Act will boost fire preparation
The dog days of summer may be behind us, but the remnants of the recent fire season remind us once again that it pays dividends to be better prepared.
In Montana’s Blackfoot and Clearwater valleys, we’ve learned the hard way that it’s better to be ahead of the curve than behind it. That’s why we’ve been using smart investments from a federal program to reduce more and more hazardous fuel loads every year in our forests. Reducing fuel loads before a wildfire arrives provides a more effective buffer to adjacent homes and communities and makes conditions safer for our firefighters to work in.
Funding from the Collaborative Forest Landscape Restoration Program is also allowing us to improve elk habitat and clean up damaged streams. This work wouldn’t be taking place today if we hadn’t come together six years ago to propose a better vision for managing our forests. The principles of the vision are simple:
1) Forests surrounding our communities can be managed better for forest health, from thinning projects and prescribed burns to road removal and stream restoration.
2) Local people should be enriching their own economy by getting the jobs to do this work.
3) Complementary to more active management is a need for improved protections for our cherished backcountry wilderness because these places increase in value as our valleys fill up with more people.
These principles helped us craft a citizen-proposed plan we called the Blackfoot-Clearwater Stewardship project. It was named for the two valleys where it was exhaustively hashed out at community meetings and at kitchen tables.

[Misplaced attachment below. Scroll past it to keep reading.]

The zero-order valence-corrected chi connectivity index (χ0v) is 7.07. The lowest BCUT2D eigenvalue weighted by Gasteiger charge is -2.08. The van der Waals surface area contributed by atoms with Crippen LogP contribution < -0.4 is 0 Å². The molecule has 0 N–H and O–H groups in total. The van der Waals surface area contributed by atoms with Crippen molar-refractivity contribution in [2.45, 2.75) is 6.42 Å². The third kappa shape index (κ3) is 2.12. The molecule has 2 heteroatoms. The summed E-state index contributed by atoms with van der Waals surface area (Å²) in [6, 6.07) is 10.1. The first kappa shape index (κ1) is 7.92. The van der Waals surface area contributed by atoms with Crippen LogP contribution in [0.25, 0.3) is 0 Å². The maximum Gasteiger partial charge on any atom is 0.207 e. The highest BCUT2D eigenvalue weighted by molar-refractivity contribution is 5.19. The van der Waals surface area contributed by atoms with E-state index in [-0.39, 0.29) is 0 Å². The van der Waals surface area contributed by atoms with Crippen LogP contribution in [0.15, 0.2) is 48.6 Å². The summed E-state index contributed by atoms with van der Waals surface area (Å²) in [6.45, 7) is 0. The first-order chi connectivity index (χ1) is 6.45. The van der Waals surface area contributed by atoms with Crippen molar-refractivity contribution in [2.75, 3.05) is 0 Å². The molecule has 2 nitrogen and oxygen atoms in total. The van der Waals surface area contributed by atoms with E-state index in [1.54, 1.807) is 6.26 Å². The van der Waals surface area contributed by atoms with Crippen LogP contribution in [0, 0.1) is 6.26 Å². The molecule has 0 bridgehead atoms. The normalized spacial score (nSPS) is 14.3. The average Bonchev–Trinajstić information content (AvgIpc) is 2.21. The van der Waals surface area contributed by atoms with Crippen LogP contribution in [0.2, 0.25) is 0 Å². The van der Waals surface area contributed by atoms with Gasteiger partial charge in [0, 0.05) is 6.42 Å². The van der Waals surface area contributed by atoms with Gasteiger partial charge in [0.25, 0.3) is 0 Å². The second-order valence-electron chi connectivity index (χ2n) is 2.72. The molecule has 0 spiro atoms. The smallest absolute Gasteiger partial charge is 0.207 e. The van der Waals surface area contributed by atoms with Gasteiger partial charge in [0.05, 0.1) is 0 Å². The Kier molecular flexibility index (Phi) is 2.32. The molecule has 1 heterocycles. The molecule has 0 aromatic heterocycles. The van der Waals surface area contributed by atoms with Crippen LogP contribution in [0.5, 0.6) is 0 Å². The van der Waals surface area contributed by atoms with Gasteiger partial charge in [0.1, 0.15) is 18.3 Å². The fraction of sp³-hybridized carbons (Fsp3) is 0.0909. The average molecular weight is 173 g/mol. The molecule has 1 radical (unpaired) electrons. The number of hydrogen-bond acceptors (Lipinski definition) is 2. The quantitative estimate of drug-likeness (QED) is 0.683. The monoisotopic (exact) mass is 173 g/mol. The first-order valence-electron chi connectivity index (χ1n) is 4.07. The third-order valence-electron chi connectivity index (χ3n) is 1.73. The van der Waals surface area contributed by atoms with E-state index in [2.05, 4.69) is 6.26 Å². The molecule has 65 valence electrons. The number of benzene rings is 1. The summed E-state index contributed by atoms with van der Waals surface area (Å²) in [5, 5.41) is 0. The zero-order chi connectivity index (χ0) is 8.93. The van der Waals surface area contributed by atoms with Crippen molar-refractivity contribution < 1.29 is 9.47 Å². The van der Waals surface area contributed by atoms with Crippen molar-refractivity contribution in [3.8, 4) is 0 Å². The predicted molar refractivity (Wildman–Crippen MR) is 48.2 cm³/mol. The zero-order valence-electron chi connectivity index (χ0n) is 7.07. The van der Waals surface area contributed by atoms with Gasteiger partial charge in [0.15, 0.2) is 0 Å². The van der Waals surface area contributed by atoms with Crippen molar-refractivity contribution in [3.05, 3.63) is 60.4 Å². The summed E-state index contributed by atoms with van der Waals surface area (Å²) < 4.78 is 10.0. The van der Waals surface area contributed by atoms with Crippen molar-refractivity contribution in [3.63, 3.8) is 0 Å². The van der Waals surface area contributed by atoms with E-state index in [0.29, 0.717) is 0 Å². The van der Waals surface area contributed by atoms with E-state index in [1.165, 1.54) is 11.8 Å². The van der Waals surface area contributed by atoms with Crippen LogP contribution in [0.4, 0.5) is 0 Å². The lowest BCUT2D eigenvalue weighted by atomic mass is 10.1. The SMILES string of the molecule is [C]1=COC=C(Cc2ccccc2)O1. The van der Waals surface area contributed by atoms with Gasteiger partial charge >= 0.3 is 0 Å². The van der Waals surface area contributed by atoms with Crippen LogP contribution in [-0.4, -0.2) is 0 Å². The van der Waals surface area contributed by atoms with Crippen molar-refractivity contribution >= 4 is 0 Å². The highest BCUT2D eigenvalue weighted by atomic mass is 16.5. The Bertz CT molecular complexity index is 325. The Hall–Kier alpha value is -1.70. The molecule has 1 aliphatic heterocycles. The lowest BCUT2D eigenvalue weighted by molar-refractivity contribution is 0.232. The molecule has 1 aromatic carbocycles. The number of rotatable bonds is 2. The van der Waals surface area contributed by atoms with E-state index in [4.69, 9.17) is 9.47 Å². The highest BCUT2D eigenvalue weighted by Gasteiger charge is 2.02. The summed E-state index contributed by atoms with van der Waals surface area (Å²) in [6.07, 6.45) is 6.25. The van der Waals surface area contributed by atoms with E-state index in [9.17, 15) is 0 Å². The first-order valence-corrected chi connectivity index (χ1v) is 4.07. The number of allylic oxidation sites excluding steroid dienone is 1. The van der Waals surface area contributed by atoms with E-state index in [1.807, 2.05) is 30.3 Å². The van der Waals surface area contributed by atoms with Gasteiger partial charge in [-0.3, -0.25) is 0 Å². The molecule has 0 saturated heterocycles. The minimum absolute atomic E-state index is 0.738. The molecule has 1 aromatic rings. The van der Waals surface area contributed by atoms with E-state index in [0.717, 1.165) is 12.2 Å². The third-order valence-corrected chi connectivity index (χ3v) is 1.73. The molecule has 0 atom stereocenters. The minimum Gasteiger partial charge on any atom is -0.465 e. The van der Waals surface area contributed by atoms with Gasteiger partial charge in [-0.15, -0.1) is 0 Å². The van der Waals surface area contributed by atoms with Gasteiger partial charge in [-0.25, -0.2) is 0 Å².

The original legislative proposal that defined our shared vision included $400,000/year for 10 years to do more forest work on the Seeley Lake Ranger District, the addition of 87,000 acres of recommended wilderness to the Bob Marshall and Mission Mountains wilderness areas, and cost-sharing for a co-generation facility at Pyramid Mountain Lumber in Seeley Lake.
This proposal eventually became a component of the Forest Jobs and Recreation Act which is sitting in the halls of Congress right now. Although we are still waiting for Congress to pass our bill, we have continued to advance our vision through other avenues.
Some skeptics of the Forest Jobs and Recreation Act complain that the only thing it guarantees is wilderness and that forest management won’t ever occur. The proof is already as plain to see as day. In the Lolo, Helena, and Flathead national forests, we are already helping to achieve our original restoration and management goals ten times over through the Collaborative Forest Landscape Restoration Program.
Since work started in 2010, the Collaborative Forest Restoration program has, among other things, reduced fuels on over 2,300 acres in the wildland-urban interface, restored forest health and resiliency on over 5,400 acres outside the WUI, produced over 8000 truckloads of commercial forest products, restored 19 miles of streams, treated weeds on almost 25,000 acres, and helped create or maintain 280 local jobs.
As we celebrate these enormous achievements, we are still waiting for the wilderness and the additional forest work that is promised once the Forest Jobs and Recreation Act becomes law. Passage of this bill will galvanize more investments and more resources to undertake responsible forest management and be better prepared for the next fire season.
Gordy Sanders works for Pyramid Mountain Lumber, Frank Maradeo is the chief of the Seeley Lake rural fire station and Jim Stone runs Rolling Stone Ranch.